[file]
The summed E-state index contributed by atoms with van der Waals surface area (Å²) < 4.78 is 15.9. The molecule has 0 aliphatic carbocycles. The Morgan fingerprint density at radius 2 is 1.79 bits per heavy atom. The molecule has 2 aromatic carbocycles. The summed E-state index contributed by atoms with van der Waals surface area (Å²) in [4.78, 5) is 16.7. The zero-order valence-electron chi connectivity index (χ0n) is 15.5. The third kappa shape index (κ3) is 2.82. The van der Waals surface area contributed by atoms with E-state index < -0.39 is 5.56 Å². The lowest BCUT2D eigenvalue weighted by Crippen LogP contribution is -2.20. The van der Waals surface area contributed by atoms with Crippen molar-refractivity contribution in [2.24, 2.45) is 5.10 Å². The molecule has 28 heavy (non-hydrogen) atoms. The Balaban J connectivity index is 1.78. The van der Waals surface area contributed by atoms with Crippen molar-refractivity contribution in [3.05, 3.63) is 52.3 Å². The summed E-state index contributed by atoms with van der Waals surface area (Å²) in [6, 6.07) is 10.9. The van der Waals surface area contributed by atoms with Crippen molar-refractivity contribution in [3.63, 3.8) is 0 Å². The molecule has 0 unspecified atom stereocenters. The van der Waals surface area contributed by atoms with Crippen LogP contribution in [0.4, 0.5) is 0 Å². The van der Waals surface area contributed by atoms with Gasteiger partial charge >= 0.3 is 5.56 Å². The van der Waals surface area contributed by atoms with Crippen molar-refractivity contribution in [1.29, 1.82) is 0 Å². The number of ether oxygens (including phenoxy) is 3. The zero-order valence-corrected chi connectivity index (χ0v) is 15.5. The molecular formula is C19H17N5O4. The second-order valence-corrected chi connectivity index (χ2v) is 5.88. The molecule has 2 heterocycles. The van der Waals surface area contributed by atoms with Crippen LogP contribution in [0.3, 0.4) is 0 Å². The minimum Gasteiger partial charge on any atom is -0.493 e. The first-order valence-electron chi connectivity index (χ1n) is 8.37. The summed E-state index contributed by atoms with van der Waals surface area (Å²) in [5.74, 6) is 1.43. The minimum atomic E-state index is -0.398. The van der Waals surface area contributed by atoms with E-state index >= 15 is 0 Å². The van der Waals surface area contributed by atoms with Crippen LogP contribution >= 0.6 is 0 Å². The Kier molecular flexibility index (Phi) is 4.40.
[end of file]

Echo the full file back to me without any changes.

The summed E-state index contributed by atoms with van der Waals surface area (Å²) < 4.78 is 15.9. The molecule has 0 aliphatic carbocycles. The Morgan fingerprint density at radius 2 is 1.79 bits per heavy atom. The molecule has 2 aromatic carbocycles. The summed E-state index contributed by atoms with van der Waals surface area (Å²) in [4.78, 5) is 16.7. The zero-order valence-electron chi connectivity index (χ0n) is 15.5. The third kappa shape index (κ3) is 2.82. The van der Waals surface area contributed by atoms with E-state index < -0.39 is 5.56 Å². The lowest BCUT2D eigenvalue weighted by Crippen LogP contribution is -2.20. The van der Waals surface area contributed by atoms with Crippen molar-refractivity contribution in [2.24, 2.45) is 5.10 Å². The molecule has 28 heavy (non-hydrogen) atoms. The Balaban J connectivity index is 1.78. The van der Waals surface area contributed by atoms with Crippen molar-refractivity contribution in [3.05, 3.63) is 52.3 Å². The summed E-state index contributed by atoms with van der Waals surface area (Å²) in [6, 6.07) is 10.9. The van der Waals surface area contributed by atoms with Crippen molar-refractivity contribution in [3.63, 3.8) is 0 Å². The molecule has 0 unspecified atom stereocenters. The van der Waals surface area contributed by atoms with Crippen LogP contribution in [0.4, 0.5) is 0 Å². The van der Waals surface area contributed by atoms with Gasteiger partial charge >= 0.3 is 5.56 Å². The van der Waals surface area contributed by atoms with Crippen molar-refractivity contribution in [1.29, 1.82) is 0 Å². The number of ether oxygens (including phenoxy) is 3. The zero-order valence-corrected chi connectivity index (χ0v) is 15.5. The molecular formula is C19H17N5O4. The second-order valence-corrected chi connectivity index (χ2v) is 5.88. The molecule has 2 heterocycles. The van der Waals surface area contributed by atoms with Crippen LogP contribution in [0.3, 0.4) is 0 Å². The minimum Gasteiger partial charge on any atom is -0.493 e. The first-order valence-electron chi connectivity index (χ1n) is 8.37. The summed E-state index contributed by atoms with van der Waals surface area (Å²) in [5.74, 6) is 1.43. The minimum atomic E-state index is -0.398. The van der Waals surface area contributed by atoms with E-state index >= 15 is 0 Å². The van der Waals surface area contributed by atoms with Crippen LogP contribution >= 0.6 is 0 Å². The Kier molecular flexibility index (Phi) is 4.40.